Nanny Bloomberg’s Declaration of War

Daddy Bloomberg sometimes knows best.

“I do think there are certain times we should infringe on your freedom,” NYC Mayor Michael Bloomberg said during an appearance on Meet the Press.

Here’s a question: do you believe that any person has some inherent attribute that makes him superior to you, and therefore innately bestowed with the right to rule over you?

Bloomberg does. He believes that by virtue of something – and only he knows what – a group of people, known as we, elevated to positions in government, somehow know what’s best for you and me. Not only that – this special, certain something endows him and his fellow “we people” with the power to force you to follow their vision for your life. When you distil Bloomberg’s rhetoric down to its most basic element, he believes he has the authority to place you and me under his power.

This is antithetical to the most basic principles America was built upon. Out political system was built on the idea that each individual has fundamental rights that no other individual may violate. We can list many such natural rights, but at their core, we find the idea of “freedom of conscience.” We have the right to think, reason and believe autonomously, and without interference. From freedom of conscience, freedom of action naturally follows. If we can’t self-direct our actions, what good is liberty of conscience.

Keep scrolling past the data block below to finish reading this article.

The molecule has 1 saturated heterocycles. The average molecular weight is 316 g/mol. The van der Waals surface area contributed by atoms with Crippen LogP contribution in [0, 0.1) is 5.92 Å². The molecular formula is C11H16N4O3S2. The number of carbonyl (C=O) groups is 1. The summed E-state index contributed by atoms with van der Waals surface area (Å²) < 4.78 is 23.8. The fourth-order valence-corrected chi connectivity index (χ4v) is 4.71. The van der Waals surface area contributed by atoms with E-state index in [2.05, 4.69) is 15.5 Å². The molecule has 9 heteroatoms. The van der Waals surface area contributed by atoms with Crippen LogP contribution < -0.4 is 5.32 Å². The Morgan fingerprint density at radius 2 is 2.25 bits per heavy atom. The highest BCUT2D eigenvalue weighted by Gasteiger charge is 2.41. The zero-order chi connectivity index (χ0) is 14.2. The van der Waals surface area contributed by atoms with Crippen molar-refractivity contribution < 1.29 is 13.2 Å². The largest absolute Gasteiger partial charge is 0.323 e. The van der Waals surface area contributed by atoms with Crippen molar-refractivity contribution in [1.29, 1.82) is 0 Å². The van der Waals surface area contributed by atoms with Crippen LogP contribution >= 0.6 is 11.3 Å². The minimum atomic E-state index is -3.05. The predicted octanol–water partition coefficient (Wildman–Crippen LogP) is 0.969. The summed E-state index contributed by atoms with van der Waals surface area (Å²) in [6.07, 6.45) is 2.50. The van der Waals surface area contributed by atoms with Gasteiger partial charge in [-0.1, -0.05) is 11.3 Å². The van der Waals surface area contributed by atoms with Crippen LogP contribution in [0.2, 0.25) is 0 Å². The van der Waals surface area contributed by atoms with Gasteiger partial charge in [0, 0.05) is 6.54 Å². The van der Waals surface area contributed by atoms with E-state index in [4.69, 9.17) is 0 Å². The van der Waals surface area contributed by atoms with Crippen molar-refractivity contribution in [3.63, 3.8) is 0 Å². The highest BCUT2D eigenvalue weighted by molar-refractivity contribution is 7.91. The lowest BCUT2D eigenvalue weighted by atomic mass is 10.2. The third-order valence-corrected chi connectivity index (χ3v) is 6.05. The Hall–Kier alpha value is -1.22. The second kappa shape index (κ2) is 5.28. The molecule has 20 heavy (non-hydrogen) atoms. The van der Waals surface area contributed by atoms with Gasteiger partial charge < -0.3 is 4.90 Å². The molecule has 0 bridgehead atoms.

Bloomberg doesn’t care. His worldview substitutes the judgement of government for my freedom of conscience. John Locke would go as far to call Bloomberhg’s assertion an act of war.

And hence it is that he who attempts to get another man into his absolute power does thereby put himself into a state of war with him; it being to be understood as a declaration of a design upon his life. For I have reason to conclude that he who would get me into his power without my consent would use me as he pleased when he had got me there, and destroy me too when he had a fancy to it; for nobody can desire to have me in his absolute power unless it be to compel me by force to that which is against the right of my freedom – i.e. make me a slave. To be free from such force is the only security of my preservation, and reason bids me look on him as an enemy to my preservation who would take away that freedom which is the fence to it; so that he who makes an attempt to enslave me thereby puts himself into a state of war with me. He that in the state of Nature would take away the freedom that belongs to any one in that state must necessarily be supposed to have a design to take away everything else, that freedom being the foundation of all the rest; as he that in the state of society would take away the freedom belonging to those of that society or commonwealth must be supposed to design to take away from them everything else, and so be looked on as in a state of war.

 

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